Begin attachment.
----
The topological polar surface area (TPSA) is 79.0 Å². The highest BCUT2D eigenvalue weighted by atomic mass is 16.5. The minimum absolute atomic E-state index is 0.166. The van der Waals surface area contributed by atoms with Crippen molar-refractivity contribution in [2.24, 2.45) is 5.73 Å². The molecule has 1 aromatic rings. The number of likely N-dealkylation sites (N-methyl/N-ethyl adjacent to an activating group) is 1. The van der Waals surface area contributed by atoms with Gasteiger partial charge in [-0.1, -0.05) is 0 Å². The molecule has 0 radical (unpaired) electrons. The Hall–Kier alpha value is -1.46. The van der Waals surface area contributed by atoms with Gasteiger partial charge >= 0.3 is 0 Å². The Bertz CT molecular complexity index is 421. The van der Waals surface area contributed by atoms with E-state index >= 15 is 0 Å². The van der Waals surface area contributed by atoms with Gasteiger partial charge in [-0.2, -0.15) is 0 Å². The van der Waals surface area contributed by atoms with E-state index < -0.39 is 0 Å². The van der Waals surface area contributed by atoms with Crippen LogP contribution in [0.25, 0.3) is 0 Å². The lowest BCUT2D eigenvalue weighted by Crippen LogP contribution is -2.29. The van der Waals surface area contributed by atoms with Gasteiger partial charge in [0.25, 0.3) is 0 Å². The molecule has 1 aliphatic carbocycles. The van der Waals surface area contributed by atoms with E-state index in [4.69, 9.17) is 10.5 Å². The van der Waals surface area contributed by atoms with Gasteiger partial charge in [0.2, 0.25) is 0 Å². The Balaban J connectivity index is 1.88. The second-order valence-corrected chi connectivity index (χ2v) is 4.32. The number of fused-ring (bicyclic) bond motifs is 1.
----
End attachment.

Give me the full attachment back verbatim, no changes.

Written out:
The topological polar surface area (TPSA) is 79.0 Å². The highest BCUT2D eigenvalue weighted by atomic mass is 16.5. The minimum absolute atomic E-state index is 0.166. The van der Waals surface area contributed by atoms with Crippen molar-refractivity contribution in [2.24, 2.45) is 5.73 Å². The molecule has 1 aromatic rings. The number of likely N-dealkylation sites (N-methyl/N-ethyl adjacent to an activating group) is 1. The van der Waals surface area contributed by atoms with Gasteiger partial charge in [-0.1, -0.05) is 0 Å². The molecule has 0 radical (unpaired) electrons. The Hall–Kier alpha value is -1.46. The van der Waals surface area contributed by atoms with Gasteiger partial charge >= 0.3 is 0 Å². The Bertz CT molecular complexity index is 421. The van der Waals surface area contributed by atoms with E-state index >= 15 is 0 Å². The van der Waals surface area contributed by atoms with Gasteiger partial charge in [-0.2, -0.15) is 0 Å². The van der Waals surface area contributed by atoms with E-state index < -0.39 is 0 Å². The van der Waals surface area contributed by atoms with Crippen LogP contribution in [0.25, 0.3) is 0 Å². The lowest BCUT2D eigenvalue weighted by Crippen LogP contribution is -2.29. The van der Waals surface area contributed by atoms with Gasteiger partial charge in [0.25, 0.3) is 0 Å². The molecule has 1 aliphatic carbocycles. The van der Waals surface area contributed by atoms with E-state index in [4.69, 9.17) is 10.5 Å². The van der Waals surface area contributed by atoms with Gasteiger partial charge in [0.2, 0.25) is 0 Å². The Balaban J connectivity index is 1.88. The second-order valence-corrected chi connectivity index (χ2v) is 4.32. The number of fused-ring (bicyclic) bond motifs is 1.